The name Rebétika refers to melancholic songs from the first half of the twentieth century. These songs were part of the musical tradition of the East. As a socio-cultural phenomenon, Rebétika songs are compared to the American Blues (that is why they are often referred to as the Greek Blues) to which Flamenco, the Tango and the Fado also belong . At a certain point, Rebétika became passé, but in 1970 its popularity was revived. Rebétika has now regained its place within the Greek music culture and is kept alive by artists who sing these traditional songs and by composers who create new repertoires.
Rebétika originates from Greek harbour communities and from Athens around the 1900s. This music was mostly played in tekés (cafés where people smoked hash even though this was banned at the time) and in prison. The songs were sung by the tekés owners or played and sung by semi-amateur musicians who happened to be the company referred to in palio-paréa and were sometimes comprised of one couplet or mingled string of couplets, in which the chorus consisted in repeating the previous lyrics.
The composers and lyrics writers were generally unknown, and the songs were called adhéspota , ‘ownerless' songs (in other words, gypsy songs or would-be traditional music). The music was played on guitar, bouzouki and baglamas . The baglamas is shaped like a small bouzouki and its popularity was attributed to the fact that you could easily hide it under your coat. Because of the ambience where this type of music was played, anyone who was seen in public holding a bouzouki or a baglamas was immediately under suspicion by the police.
Besides the previously mentioned tekés Rebétika , there was another important tradition, which helped develop this genre: the Café Amán style Rebétika , which is also known as the Smyrnaic tradition. Its name originates from the city of Smyrna , the present-day Izmir in Turkey , where a large Greek community used to live. The violin and accordion became more important at this time, and the ensembles were more professional. At a certain point, Smyrna musicians began to play tekés songs. The first recordings were made in this style of Rebétika music. This is why, until 1933, the only Rebétika songs that survived were recorded in the Smyrna tradition.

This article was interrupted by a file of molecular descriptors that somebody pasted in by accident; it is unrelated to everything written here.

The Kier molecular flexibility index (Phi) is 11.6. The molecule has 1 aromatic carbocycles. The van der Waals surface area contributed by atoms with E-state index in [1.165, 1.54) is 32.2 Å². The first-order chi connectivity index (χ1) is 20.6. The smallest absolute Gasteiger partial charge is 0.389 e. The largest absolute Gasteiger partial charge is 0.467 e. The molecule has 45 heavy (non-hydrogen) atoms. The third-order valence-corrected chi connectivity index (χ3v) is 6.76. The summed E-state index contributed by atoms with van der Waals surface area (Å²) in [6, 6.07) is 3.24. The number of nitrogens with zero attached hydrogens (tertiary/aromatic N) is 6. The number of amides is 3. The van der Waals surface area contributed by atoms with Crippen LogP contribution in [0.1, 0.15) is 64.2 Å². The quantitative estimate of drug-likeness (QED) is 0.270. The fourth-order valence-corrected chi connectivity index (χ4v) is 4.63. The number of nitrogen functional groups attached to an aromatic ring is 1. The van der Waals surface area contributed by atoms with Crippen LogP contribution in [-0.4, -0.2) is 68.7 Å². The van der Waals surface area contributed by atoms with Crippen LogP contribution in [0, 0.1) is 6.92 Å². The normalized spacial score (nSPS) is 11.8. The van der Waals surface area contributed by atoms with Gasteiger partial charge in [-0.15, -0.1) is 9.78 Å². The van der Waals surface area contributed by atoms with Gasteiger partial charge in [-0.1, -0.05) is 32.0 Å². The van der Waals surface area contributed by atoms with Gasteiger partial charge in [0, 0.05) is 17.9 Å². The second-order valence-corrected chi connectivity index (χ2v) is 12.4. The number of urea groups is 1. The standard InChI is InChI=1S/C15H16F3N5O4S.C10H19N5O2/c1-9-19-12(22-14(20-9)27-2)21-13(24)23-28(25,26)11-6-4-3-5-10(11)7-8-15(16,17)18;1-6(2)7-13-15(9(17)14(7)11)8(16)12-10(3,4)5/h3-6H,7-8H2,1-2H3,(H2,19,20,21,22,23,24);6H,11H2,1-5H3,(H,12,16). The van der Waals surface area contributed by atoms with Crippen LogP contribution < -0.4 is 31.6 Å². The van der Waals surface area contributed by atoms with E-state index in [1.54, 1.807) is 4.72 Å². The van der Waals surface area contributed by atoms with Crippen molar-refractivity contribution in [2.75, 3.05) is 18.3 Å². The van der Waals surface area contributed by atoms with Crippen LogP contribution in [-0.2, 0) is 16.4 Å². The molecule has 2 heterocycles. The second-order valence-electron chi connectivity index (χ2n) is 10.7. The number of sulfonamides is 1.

Although people on the mainland of Greece were somewhat familiar with the Smyrna tradition, things changed after the Asia Minor “catastrophe” and the resulting flux of refugees (ethnic cleansing) because many musicians also migrated. Large numbers of refugees ended up in shanty-towns outside large cities. This produced a link between the existing down-and-outs and the newly arrived poor of the cities among whom, in the first years, the Smyrna tradition dominated. Well-known artists from this period are the female singers Róza Eskenázy and Ríta Abatzí and the male singers Andónis Dalkás , Stellákis Perpiniádis and Kóstas Roúkounas.
It was not until after a gramophone recording had been made in 1932 that the bouzouki became so popular to a wide audience. This was through a recording made in America , the country to which, decades earlier, thousands of Greeks had emigrated. This success made the recording companies in Greece realize that they should search for musical talent in their own country. They came across Márkos Vamkáris from Piraeus who was an excellent interpreter of the tekés style. His first record became so popular that, in 1934, he decided to start a bouzouki ensemble, with whom he later performed in a ‘bouzouki taverna '. Both these activities were previously unheard of. After a short period, the Smyrna style was surpassed by Vamkáris ' Piraeus style and by other bouzouki celebrities, such as Strátos Payioumitzís , Anéstos Deliás , Stélios Keromítis , Michális Yenítsaris (who is still performing) and Yánnis Pappaioánnou . The role of the Smyrna tradition became greatly diminished after the Second World War.
From Rebétika to laíka
By the end of the thirties, another celebrity called Vasílis Tsitsánis appeared. Particularly in the forties, he would greatly influence the expansion of the Rebétika genre, making this music popular with a broader public. This popularity was partially boosted by the censorship exercised by the Metaxas dictatorship after 1936, which made it more difficult to sing in public about hash and criticize the regime. These developments continued after the war and resulted in a breakthrough with the general public. Many songs became immensely popular and even today many Greeks sing these songs with an enormous amount of devotion.
Rebétika music experienced a revival around 1970, and living bouzouki legends from the thirties and forties nobody had heard from in the past years were suddenly asked to play again.